Furthermore, this only serves as a temporary measure that will be in place for two years. The number of new study permit applications that will be accepted in 2025 will be re-assessed at the end of this year.

Post-graduation work permit ("PGWP")

Students enrolled in graduate programs that are at least two years in length at PGWP-eligible designated learning institutions ("DLIs") and graduates of master's degree programs less than 2 years in length can now benefit from a 3-year PGWP.

This serves as an improvement on the previous PGWP scheme, under which graduate students could only benefit from a PGWP of a length that aligned with the length of their study program. The new PGWP scheme will allow more candidates to obtain the work experience they need following their graduation, to improve their qualifications to apply for permanent residence.

PGWP eligibility for public-private partnership college programs

The Government of Canada's recent amendments also include a restriction on the eligibility of students enrolled in public-private partnership college programs to receive PGWPs. Due to the lack of student support in these institutions and the concerns raised regarding the quality of education they provide, IRCC will restrict the availability of PGWPs within these programs in the hope that it will reduce the number of international students that will enroll.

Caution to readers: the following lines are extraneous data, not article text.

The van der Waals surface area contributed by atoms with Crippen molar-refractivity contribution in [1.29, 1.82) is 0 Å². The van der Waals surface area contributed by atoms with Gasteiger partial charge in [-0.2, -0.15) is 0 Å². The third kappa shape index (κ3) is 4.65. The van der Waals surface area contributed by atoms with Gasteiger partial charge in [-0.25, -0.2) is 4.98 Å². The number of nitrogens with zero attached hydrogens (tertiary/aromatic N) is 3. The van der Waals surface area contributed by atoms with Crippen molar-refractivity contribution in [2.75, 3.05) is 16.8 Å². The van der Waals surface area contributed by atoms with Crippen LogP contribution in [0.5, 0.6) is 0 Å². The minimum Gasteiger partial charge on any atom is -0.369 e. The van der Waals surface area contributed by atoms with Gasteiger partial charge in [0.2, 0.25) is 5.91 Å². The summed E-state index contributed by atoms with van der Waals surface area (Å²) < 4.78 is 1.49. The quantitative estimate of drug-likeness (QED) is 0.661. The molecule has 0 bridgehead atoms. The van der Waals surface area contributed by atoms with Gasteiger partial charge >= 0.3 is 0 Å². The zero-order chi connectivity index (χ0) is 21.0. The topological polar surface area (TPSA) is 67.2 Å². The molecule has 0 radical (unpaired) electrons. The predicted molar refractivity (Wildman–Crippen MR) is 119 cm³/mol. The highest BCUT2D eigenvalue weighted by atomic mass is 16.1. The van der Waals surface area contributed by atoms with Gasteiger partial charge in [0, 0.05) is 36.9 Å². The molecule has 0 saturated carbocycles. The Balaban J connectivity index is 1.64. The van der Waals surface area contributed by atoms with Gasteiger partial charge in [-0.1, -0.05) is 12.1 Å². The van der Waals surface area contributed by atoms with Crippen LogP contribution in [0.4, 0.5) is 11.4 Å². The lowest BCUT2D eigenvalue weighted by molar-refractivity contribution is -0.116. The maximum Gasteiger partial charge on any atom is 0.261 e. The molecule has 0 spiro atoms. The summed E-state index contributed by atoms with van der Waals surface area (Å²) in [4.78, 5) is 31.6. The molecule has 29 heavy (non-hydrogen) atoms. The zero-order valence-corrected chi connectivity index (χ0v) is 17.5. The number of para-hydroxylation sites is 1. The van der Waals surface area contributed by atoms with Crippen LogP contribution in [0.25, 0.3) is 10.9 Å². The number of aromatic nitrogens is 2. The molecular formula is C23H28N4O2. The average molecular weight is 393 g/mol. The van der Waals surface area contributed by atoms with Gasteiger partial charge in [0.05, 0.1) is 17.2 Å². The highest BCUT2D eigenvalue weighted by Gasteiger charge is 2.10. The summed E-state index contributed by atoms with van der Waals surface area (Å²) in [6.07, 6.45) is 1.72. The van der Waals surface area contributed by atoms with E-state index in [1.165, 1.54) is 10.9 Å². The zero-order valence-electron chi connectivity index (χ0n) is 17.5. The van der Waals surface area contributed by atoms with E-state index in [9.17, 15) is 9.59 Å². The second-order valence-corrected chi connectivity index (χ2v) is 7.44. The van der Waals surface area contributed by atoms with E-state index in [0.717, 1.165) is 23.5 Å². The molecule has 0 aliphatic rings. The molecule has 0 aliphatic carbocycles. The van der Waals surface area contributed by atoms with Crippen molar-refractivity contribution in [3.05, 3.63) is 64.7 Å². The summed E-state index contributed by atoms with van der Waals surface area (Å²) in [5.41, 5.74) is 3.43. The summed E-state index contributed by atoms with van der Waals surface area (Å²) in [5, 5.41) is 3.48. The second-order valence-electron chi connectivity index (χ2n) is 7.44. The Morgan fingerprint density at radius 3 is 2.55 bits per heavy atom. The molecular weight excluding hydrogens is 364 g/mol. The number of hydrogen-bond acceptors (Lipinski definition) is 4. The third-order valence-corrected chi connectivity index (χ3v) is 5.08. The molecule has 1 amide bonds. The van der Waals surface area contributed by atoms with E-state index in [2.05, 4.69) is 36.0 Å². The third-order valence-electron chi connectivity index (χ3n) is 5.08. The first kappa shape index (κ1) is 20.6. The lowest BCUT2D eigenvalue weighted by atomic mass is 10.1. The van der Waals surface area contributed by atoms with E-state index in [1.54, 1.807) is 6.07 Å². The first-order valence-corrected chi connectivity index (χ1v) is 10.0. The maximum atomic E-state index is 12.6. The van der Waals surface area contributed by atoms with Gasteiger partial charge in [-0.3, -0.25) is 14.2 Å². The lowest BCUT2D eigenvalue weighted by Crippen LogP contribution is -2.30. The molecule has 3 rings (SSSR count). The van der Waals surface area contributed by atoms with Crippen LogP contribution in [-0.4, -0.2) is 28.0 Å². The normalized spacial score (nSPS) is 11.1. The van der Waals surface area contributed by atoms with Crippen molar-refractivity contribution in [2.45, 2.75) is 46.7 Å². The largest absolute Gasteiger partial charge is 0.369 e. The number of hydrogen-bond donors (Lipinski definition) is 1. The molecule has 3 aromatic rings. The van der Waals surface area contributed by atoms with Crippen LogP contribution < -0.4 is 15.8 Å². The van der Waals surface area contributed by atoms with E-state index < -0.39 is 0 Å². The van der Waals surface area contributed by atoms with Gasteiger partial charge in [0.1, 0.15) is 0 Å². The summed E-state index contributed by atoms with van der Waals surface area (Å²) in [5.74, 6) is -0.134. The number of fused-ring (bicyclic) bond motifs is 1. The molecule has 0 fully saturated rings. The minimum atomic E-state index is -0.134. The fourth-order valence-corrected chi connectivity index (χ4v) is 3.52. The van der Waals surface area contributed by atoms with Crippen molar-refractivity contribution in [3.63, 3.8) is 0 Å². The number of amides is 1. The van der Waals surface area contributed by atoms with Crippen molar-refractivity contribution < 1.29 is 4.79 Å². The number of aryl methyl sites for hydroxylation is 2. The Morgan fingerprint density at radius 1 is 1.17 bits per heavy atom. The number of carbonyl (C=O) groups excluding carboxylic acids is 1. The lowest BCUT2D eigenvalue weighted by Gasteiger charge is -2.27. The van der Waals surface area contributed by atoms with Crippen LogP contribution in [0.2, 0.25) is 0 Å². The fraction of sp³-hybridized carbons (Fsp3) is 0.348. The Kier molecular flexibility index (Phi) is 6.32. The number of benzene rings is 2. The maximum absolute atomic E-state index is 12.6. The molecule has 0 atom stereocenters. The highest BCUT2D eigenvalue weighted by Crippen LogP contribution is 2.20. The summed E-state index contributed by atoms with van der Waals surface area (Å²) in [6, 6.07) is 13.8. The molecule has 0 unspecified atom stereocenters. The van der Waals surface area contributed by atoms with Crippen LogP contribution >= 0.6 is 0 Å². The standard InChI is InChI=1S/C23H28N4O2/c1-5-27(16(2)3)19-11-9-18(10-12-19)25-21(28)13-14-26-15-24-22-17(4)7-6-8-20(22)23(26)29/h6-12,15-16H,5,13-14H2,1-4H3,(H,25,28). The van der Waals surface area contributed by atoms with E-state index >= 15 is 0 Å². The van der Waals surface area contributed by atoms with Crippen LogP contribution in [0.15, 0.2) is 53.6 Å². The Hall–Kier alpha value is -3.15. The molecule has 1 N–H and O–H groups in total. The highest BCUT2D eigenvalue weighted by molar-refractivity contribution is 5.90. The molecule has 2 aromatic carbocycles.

This modification to the PGWP eligibility criteria, however, will only affect students who enroll in a public-private partnership college program after September 1st, 2024.

Restricting eligibility to open work permits for the spouses and common-law partners of students

Since March 19th, only the spouses and common-law partners of full-time students who are completing a graduate program (master's and doctorate) in a university or polytechnic institution or a professional degree program in a university (e.g., medicine, dentistry, law) are eligible for open work permits under the "Spouses and common-law partners of study permit holders" category.5

Spouses and common-law partners who already held a valid open work permit under this category and who wish to extend it can do so if they are the spouse or common-law partner of a full-time student in a PGWP-eligible program of study at a PGWP-eligible DLI.

A series of changes

These announcements by the Minister of Immigration, Refugees and Citizenship fall within a series of measures previously announced as part of Canada's "new" International Student program, which include6:

  • The requirement for post-secondary DLIs to confirm every letter of acceptance submitted as part of a study permit application from outside Canada directly with IRCC;
  • The adoption by IRCC of a recognized institution framework to benefit post-secondary DLIs;